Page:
the act or business of a person or thing that ships.
a number of ships, especially merchant ships, taken as a whole; tonnage.
Obsolete. a voyage.

Nearby words

  1. shipment,
  2. shipowner,
  3. shippable,
  4. shipper,
  5. shippie,
  6. shipping agent,
  7. shipping articles,
  8. shipping clerk,
  9. shipping fever,
  10. shipping lane

Origin of shipping

Middle English word dating back to 1250–1300; see origin at ship1, -ing1

Related formsnon·ship·ping, adjective



noun Slang.

the act or practice of taking an interest in a romantic relationship between fictional characters or famous people, whether or not the romance actually exists, as by writing fan fiction: the shipping of TV characters; shipping in webcomics.

Origin of shipping

First recorded in 1990–95; (relation)ship + -ing1




a vessel, especially a large oceangoing one propelled by sails or engines.
  1. a sailing vessel square-rigged on all of three or more masts, having jibs, staysails, and a spanker on the aftermost mast.
  2. Now Rare.a bark having more than three masts.Compare shipentine.
the crew and, sometimes, the passengers of a vessel: The captain gave the ship shore leave.
an airship, airplane, or spacecraft.

verb (used with object), shipped, ship·ping.

to put or take on board a ship or other means of transportation; to send or transport by ship, rail, truck, plane, etc.
Nautical. to take in (water) over the side, as a vessel does when waves break over it.
to bring (an object) into a ship or boat.
to engage (someone) for service on a ship.
to fix in a ship or boat in the proper place for use.
to place (an oar) in proper position for rowing.Compare boat(def 10).
to send away: They shipped the kids off to camp for the summer.

verb (used without object), shipped, ship·ping.

to go on board or travel by ship; embark.
to engage to serve on a ship.

Verb Phrases

ship out,
  1. to leave, especially for another country or assignment: He said goodby to his family and shipped out for the West Indies.
  2. to send away, especially to another country or assignment.
  3. quit, resign, or be fired from a job: Shape up or ship out!

Origin of ship

before 900; (noun) Middle English; Old English scip; cognate with Dutch schip, German Schiff, Old Norse, Gothic skip; (v.) Middle English s(c)hip(p)en, derivative of the noun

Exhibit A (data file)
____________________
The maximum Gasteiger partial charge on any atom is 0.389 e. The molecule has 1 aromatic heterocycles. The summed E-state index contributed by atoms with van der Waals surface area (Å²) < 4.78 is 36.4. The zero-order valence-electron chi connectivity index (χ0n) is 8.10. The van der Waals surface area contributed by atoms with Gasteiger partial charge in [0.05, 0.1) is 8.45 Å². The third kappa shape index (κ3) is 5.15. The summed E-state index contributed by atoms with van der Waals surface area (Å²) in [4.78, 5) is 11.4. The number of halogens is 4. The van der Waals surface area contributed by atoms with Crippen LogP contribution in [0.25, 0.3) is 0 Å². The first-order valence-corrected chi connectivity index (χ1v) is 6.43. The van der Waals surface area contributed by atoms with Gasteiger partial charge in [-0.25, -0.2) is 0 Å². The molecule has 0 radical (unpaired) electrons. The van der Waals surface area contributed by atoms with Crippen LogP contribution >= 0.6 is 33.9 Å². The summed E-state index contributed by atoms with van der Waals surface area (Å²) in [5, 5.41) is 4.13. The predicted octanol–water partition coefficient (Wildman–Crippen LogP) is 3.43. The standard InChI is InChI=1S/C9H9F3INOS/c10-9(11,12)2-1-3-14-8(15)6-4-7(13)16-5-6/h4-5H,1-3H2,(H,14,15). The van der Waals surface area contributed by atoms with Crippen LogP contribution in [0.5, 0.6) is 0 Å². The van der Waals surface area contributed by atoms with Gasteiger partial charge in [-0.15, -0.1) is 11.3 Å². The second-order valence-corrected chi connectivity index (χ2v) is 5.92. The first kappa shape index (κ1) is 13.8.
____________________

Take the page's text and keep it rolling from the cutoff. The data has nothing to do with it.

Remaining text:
Related formsship·less, adjectiveship·less·ly, adverbmis·ship, verb, mis·shipped, mis·ship·ping.pre·ship, verb (used with object), pre·shipped, pre·ship·ping.

Can be confusedbarge boat canoe cruise ship sailboat ship yacht




a romantic relationship between fictional characters, especially one that people discuss, write about, or take an interest in, whether or not the romance actually exists in the original book, show, etc.: popular ships in fan fiction.

verb (used with or without object), shipped, ship·ping.

to discuss, write about, or take an interest in a romantic relationship between (fictional characters): I'm shipping for those guys—they would make a great couple!

Origin of ship

First recorded in 1995–2000; shortening of relationship Unabridged Based on the Random House Unabridged Dictionary, © Random House, Inc. 2019

Examples from the Web for shipping

British Dictionary definitions for shipping



  1. the business of transporting freight, esp by ship
  2. (as modifier)a shipping magnate; shipping line
  1. ships collectivelythere is a lot of shipping in the Channel
  2. the tonnage of a number of shipsshipping for this year exceeded that of last



a vessel propelled by engines or sails for navigating on the water, esp a large vessel that cannot be carried aboard another, as distinguished from a boat
nautical a large sailing vessel with three or more square-rigged masts
the crew of a ship
short for airship, spaceship
informal any vehicle or conveyance
when one's ship comes in when one has become successful or wealthy

verb ships, shipping or shipped

to place, transport, or travel on any conveyance, esp aboard a shipship the microscopes by aeroplane; can we ship tomorrow?
(tr) nautical to take (water) over the side
to bring or go aboard a vesselto ship oars
(tr often foll by off) informal to send away, often in order to be rid ofthey shipped the children off to boarding school
(intr) to engage to serve aboard a shipI shipped aboard a Liverpool liner
informal (tr) to concede (a goal)Celtic have shipped eight goals in three away matches
See also ship out

Derived Formsshippable, adjective

Word Origin for ship

Old English scip; related to Old Norse skip, Old High German skif ship, scipfī cup

Collins English Dictionary - Complete & Unabridged 2012 Digital Edition © William Collins Sons & Co. Ltd. 1979, 1986 © HarperCollins Publishers 1998, 2000, 2003, 2005, 2006, 2007, 2009, 2012

Word Origin and History for shipping
Online Etymology Dictionary, © 2010 Douglas Harper

Idioms and Phrases with shipping


In addition to the idioms beginning with ship

  • ship of state
  • ship out
  • ships that pass in the night

also see:

  • desert a sinking ship
  • enough to sink a ship
  • shape up (or ship out)
  • tight ship
  • when one's ship comes in
The American Heritage® Idioms Dictionary Copyright © 2002, 2001, 1995 by Houghton Mifflin Harcourt Publishing Company. Published by Houghton Mifflin Harcourt Publishing Company.